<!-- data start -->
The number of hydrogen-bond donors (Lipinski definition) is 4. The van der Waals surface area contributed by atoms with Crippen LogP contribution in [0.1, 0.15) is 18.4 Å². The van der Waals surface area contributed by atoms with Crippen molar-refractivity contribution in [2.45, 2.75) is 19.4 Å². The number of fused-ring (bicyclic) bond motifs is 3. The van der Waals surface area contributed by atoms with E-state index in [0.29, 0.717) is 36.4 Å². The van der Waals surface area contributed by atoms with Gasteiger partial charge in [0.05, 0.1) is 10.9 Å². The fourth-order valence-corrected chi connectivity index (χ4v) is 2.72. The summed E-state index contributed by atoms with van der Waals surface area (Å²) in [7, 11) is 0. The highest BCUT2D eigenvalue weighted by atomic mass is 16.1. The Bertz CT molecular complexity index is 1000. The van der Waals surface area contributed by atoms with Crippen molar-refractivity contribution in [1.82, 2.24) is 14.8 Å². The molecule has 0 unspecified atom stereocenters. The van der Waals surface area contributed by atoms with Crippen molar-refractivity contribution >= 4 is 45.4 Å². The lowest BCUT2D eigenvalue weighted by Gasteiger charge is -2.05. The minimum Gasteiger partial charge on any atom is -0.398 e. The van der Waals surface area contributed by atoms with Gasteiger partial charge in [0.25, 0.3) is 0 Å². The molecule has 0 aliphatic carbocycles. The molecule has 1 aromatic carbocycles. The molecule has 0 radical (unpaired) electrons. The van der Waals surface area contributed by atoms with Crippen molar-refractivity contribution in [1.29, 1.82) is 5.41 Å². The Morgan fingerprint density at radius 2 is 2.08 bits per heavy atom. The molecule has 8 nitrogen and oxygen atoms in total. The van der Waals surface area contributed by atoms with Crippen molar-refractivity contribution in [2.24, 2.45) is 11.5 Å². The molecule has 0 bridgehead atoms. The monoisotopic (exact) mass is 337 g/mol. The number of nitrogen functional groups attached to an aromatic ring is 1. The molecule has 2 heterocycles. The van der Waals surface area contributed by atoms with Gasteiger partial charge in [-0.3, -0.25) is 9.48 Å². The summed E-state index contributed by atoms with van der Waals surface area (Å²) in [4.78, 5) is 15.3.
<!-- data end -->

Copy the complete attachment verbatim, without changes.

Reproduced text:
The number of hydrogen-bond donors (Lipinski definition) is 4. The van der Waals surface area contributed by atoms with Crippen LogP contribution in [0.1, 0.15) is 18.4 Å². The van der Waals surface area contributed by atoms with Crippen molar-refractivity contribution in [2.45, 2.75) is 19.4 Å². The number of fused-ring (bicyclic) bond motifs is 3. The van der Waals surface area contributed by atoms with E-state index in [0.29, 0.717) is 36.4 Å². The van der Waals surface area contributed by atoms with Gasteiger partial charge in [0.05, 0.1) is 10.9 Å². The fourth-order valence-corrected chi connectivity index (χ4v) is 2.72. The summed E-state index contributed by atoms with van der Waals surface area (Å²) in [7, 11) is 0. The highest BCUT2D eigenvalue weighted by atomic mass is 16.1. The Bertz CT molecular complexity index is 1000. The van der Waals surface area contributed by atoms with Crippen molar-refractivity contribution in [1.82, 2.24) is 14.8 Å². The molecule has 0 unspecified atom stereocenters. The van der Waals surface area contributed by atoms with Crippen molar-refractivity contribution >= 4 is 45.4 Å². The lowest BCUT2D eigenvalue weighted by Gasteiger charge is -2.05. The minimum Gasteiger partial charge on any atom is -0.398 e. The van der Waals surface area contributed by atoms with Gasteiger partial charge in [0.25, 0.3) is 0 Å². The molecule has 0 aliphatic carbocycles. The molecule has 1 aromatic carbocycles. The molecule has 0 radical (unpaired) electrons. The van der Waals surface area contributed by atoms with Crippen molar-refractivity contribution in [1.29, 1.82) is 5.41 Å². The Morgan fingerprint density at radius 2 is 2.08 bits per heavy atom. The molecule has 8 nitrogen and oxygen atoms in total. The van der Waals surface area contributed by atoms with Crippen molar-refractivity contribution in [2.24, 2.45) is 11.5 Å². The molecule has 0 bridgehead atoms. The monoisotopic (exact) mass is 337 g/mol. The number of nitrogen functional groups attached to an aromatic ring is 1. The molecule has 2 heterocycles. The van der Waals surface area contributed by atoms with Gasteiger partial charge in [-0.3, -0.25) is 9.48 Å². The summed E-state index contributed by atoms with van der Waals surface area (Å²) in [4.78, 5) is 15.3.